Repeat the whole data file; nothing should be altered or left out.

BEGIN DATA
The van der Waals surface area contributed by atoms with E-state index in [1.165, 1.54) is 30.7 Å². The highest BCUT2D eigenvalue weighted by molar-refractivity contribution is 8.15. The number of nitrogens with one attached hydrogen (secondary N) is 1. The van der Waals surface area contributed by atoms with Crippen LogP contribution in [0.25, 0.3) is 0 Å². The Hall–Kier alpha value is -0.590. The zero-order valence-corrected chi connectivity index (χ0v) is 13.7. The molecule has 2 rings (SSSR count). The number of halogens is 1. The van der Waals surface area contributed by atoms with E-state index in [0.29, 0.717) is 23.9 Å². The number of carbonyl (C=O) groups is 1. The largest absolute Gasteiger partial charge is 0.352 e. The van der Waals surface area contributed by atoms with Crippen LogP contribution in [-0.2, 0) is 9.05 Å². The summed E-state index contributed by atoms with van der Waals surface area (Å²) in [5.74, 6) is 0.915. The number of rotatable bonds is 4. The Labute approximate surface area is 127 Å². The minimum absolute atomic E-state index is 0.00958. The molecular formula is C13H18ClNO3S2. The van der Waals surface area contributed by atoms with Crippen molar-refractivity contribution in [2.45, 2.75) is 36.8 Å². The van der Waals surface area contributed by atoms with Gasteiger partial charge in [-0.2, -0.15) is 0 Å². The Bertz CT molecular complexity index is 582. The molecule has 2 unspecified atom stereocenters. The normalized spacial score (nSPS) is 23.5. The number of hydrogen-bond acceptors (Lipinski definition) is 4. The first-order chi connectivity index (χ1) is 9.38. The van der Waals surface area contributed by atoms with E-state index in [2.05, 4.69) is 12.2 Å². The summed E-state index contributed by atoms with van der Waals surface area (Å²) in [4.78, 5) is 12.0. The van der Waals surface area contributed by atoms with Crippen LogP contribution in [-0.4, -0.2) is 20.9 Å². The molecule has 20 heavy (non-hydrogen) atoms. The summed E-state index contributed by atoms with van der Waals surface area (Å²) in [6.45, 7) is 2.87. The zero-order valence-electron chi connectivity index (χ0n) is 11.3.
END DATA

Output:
The van der Waals surface area contributed by atoms with E-state index in [1.165, 1.54) is 30.7 Å². The highest BCUT2D eigenvalue weighted by molar-refractivity contribution is 8.15. The number of nitrogens with one attached hydrogen (secondary N) is 1. The van der Waals surface area contributed by atoms with Crippen LogP contribution in [0.25, 0.3) is 0 Å². The Hall–Kier alpha value is -0.590. The zero-order valence-corrected chi connectivity index (χ0v) is 13.7. The molecule has 2 rings (SSSR count). The number of halogens is 1. The van der Waals surface area contributed by atoms with E-state index in [0.29, 0.717) is 23.9 Å². The number of carbonyl (C=O) groups is 1. The largest absolute Gasteiger partial charge is 0.352 e. The van der Waals surface area contributed by atoms with Crippen LogP contribution in [-0.2, 0) is 9.05 Å². The summed E-state index contributed by atoms with van der Waals surface area (Å²) in [5.74, 6) is 0.915. The number of rotatable bonds is 4. The Labute approximate surface area is 127 Å². The minimum absolute atomic E-state index is 0.00958. The molecular formula is C13H18ClNO3S2. The van der Waals surface area contributed by atoms with Crippen molar-refractivity contribution in [2.45, 2.75) is 36.8 Å². The van der Waals surface area contributed by atoms with Gasteiger partial charge in [-0.2, -0.15) is 0 Å². The Bertz CT molecular complexity index is 582. The molecule has 2 unspecified atom stereocenters. The normalized spacial score (nSPS) is 23.5. The number of hydrogen-bond acceptors (Lipinski definition) is 4. The first-order chi connectivity index (χ1) is 9.38. The van der Waals surface area contributed by atoms with E-state index in [2.05, 4.69) is 12.2 Å². The summed E-state index contributed by atoms with van der Waals surface area (Å²) in [4.78, 5) is 12.0. The van der Waals surface area contributed by atoms with Crippen LogP contribution in [-0.4, -0.2) is 20.9 Å². The molecule has 20 heavy (non-hydrogen) atoms. The summed E-state index contributed by atoms with van der Waals surface area (Å²) in [6.45, 7) is 2.87. The zero-order valence-electron chi connectivity index (χ0n) is 11.3.